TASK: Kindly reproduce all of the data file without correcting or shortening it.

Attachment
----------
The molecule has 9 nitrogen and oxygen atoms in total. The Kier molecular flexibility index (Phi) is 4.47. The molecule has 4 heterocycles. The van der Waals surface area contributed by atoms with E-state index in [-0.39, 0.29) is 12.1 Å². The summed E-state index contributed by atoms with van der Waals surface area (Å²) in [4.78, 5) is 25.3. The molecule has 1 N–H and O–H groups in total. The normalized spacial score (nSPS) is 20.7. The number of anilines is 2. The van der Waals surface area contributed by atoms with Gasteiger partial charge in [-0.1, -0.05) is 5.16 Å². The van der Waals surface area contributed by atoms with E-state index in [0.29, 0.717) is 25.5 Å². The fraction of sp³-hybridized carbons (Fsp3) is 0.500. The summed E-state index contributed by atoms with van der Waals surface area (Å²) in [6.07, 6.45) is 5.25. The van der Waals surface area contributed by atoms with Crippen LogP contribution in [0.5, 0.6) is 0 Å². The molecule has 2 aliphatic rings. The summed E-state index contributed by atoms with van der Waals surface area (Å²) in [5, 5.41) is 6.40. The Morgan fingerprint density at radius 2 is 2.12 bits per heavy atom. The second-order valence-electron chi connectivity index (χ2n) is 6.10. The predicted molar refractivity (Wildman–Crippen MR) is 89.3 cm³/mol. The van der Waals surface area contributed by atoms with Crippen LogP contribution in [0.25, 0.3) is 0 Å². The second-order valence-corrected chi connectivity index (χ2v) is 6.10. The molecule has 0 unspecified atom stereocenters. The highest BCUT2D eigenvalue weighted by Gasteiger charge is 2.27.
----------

The molecule has 9 nitrogen and oxygen atoms in total. The Kier molecular flexibility index (Phi) is 4.47. The molecule has 4 heterocycles. The van der Waals surface area contributed by atoms with E-state index in [-0.39, 0.29) is 12.1 Å². The summed E-state index contributed by atoms with van der Waals surface area (Å²) in [4.78, 5) is 25.3. The molecule has 1 N–H and O–H groups in total. The normalized spacial score (nSPS) is 20.7. The number of anilines is 2. The van der Waals surface area contributed by atoms with Gasteiger partial charge in [-0.1, -0.05) is 5.16 Å². The van der Waals surface area contributed by atoms with E-state index in [0.29, 0.717) is 25.5 Å². The fraction of sp³-hybridized carbons (Fsp3) is 0.500. The summed E-state index contributed by atoms with van der Waals surface area (Å²) in [6.07, 6.45) is 5.25. The van der Waals surface area contributed by atoms with Crippen LogP contribution in [0.5, 0.6) is 0 Å². The molecule has 2 aliphatic rings. The summed E-state index contributed by atoms with van der Waals surface area (Å²) in [5, 5.41) is 6.40. The Morgan fingerprint density at radius 2 is 2.12 bits per heavy atom. The second-order valence-electron chi connectivity index (χ2n) is 6.10. The predicted molar refractivity (Wildman–Crippen MR) is 89.3 cm³/mol. The van der Waals surface area contributed by atoms with Crippen LogP contribution in [0.25, 0.3) is 0 Å². The second-order valence-corrected chi connectivity index (χ2v) is 6.10. The molecule has 0 unspecified atom stereocenters. The highest BCUT2D eigenvalue weighted by Gasteiger charge is 2.27.